por·nog·ra·phy (pôr-nŏg’rə-fē) n.
1. Explicit pictures, writing, or other material whose primary purpose is to cause arousal.
If that’s the dictionary definition of pornography, then the Pacific Book Auction catalog for the Fine Books auction to be held on March 18th in San Francisco qualifies as porn for me because, baby, I’m aroused.
Long-time readers and family know that I chase after rare books. I have a theory that I started this hobby as a sop to my low self esteem. I spent my early years defining myself as someone without a college degree. I felt pretty bad about it. Don’t laugh. Pretty Manhattan girls and potential employers like to see a fat degree on your CV. If you haven’t got one, it’s hard to get hired. Or kissed.
I thought that collecting rare books would be seen as an intellectual pursuit, but a funny thing happened along the way. I actually fell in love with it. What a happy accident!
There are a few important pieces in the upcoming auction that are well out of my range of affordability, but they’re worth mentioning. For instance, this is a first edition of Galileo’s groundbreaking work from 1613 whereby he advocated the idea that the planets orbit the sun, which earned him a censure from the dolts in the Vatican. It almost cost him his life. You have to understand; this book NEVER comes up for auction. Auction estimate: $20,000-$30,000.
This rather ordinary looking piece of paper is a leaf (page) from a Gutenberg Bible (c. 1450-1455). It’s not a stretch to say this page came from a book that altered the course of civilization. The Gutenberg Bibles were the first books printed on a movable type letterpress. Prior to these, it was all quills, parchment and sexually frustrated monks locked in towers.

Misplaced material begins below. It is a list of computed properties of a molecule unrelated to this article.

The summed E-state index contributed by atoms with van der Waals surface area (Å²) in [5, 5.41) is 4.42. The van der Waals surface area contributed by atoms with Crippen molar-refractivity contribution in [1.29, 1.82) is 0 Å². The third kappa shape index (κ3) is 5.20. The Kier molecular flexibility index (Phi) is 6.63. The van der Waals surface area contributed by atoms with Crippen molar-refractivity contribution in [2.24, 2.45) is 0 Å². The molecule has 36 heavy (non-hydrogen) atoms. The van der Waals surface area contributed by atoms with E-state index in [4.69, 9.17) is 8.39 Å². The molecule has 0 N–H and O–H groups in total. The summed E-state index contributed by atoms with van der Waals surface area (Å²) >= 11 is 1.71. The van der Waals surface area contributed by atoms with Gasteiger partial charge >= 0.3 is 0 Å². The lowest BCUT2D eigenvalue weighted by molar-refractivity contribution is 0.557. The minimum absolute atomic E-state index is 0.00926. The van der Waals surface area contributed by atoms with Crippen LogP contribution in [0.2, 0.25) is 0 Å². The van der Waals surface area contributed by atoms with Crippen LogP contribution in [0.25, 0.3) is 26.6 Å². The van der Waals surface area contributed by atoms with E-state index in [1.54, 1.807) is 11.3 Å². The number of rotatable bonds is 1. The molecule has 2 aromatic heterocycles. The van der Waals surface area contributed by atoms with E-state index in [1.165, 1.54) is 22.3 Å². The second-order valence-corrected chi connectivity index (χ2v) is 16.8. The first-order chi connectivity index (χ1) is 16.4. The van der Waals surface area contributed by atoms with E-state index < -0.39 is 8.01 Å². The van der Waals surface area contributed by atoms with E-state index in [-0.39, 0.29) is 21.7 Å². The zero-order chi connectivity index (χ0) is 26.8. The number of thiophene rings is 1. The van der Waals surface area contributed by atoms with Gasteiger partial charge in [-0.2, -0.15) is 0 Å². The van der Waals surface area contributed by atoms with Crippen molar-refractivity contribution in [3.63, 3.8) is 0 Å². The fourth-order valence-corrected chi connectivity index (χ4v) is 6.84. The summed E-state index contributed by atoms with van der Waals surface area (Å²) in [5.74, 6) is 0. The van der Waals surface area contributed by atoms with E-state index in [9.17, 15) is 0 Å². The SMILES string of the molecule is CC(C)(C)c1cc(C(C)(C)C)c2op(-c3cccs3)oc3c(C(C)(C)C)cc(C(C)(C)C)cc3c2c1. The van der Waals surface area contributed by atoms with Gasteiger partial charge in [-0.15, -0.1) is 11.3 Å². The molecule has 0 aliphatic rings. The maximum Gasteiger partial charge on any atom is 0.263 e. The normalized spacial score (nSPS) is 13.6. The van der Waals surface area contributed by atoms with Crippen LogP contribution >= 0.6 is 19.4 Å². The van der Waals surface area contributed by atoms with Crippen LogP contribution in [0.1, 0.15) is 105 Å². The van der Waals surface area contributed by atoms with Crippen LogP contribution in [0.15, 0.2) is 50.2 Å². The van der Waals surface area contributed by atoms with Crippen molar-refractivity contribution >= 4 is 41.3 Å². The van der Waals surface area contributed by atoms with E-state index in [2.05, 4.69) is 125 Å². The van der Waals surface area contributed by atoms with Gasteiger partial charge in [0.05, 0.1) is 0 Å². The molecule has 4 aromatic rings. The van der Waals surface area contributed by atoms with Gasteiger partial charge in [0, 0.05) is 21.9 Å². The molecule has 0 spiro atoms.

There aren’t many Gutenberg Bibles left because as the centuries passed, people discovered that you could make a hell of a lot more money by disassembling them and selling the individual pages than you could by selling the whole book. If you ever come to New York, there’s a Gutenberg Bible on permanent display in the Morgan Library and also in the big New York Public Library on 42nd and Madison. For this single leaf, the auction estimate is $40,000-$50,000.
Here’s a first edition of Catcher in the Rye with its iconic dust jacket designed by E. Michael Mitchel. The illustration features the Central Park carousel. (The same carousel that’s still up and running today.) The whole thing is beautiful. The design. The color scheme. The fonts. It makes me woozy when I see one in person at a rare book fair. And it’s a pretty good read, too. Auction estimate: $6,000-$9,000.
WTF happened to me? I’ve said this before but it bears repeating; I use to drive drunk, smoke as much weed as I could get my hands on, have unprotected sex and dabble in narcotics. Now, I chase rare books. As Ray Davies would say, where have all the good times gone?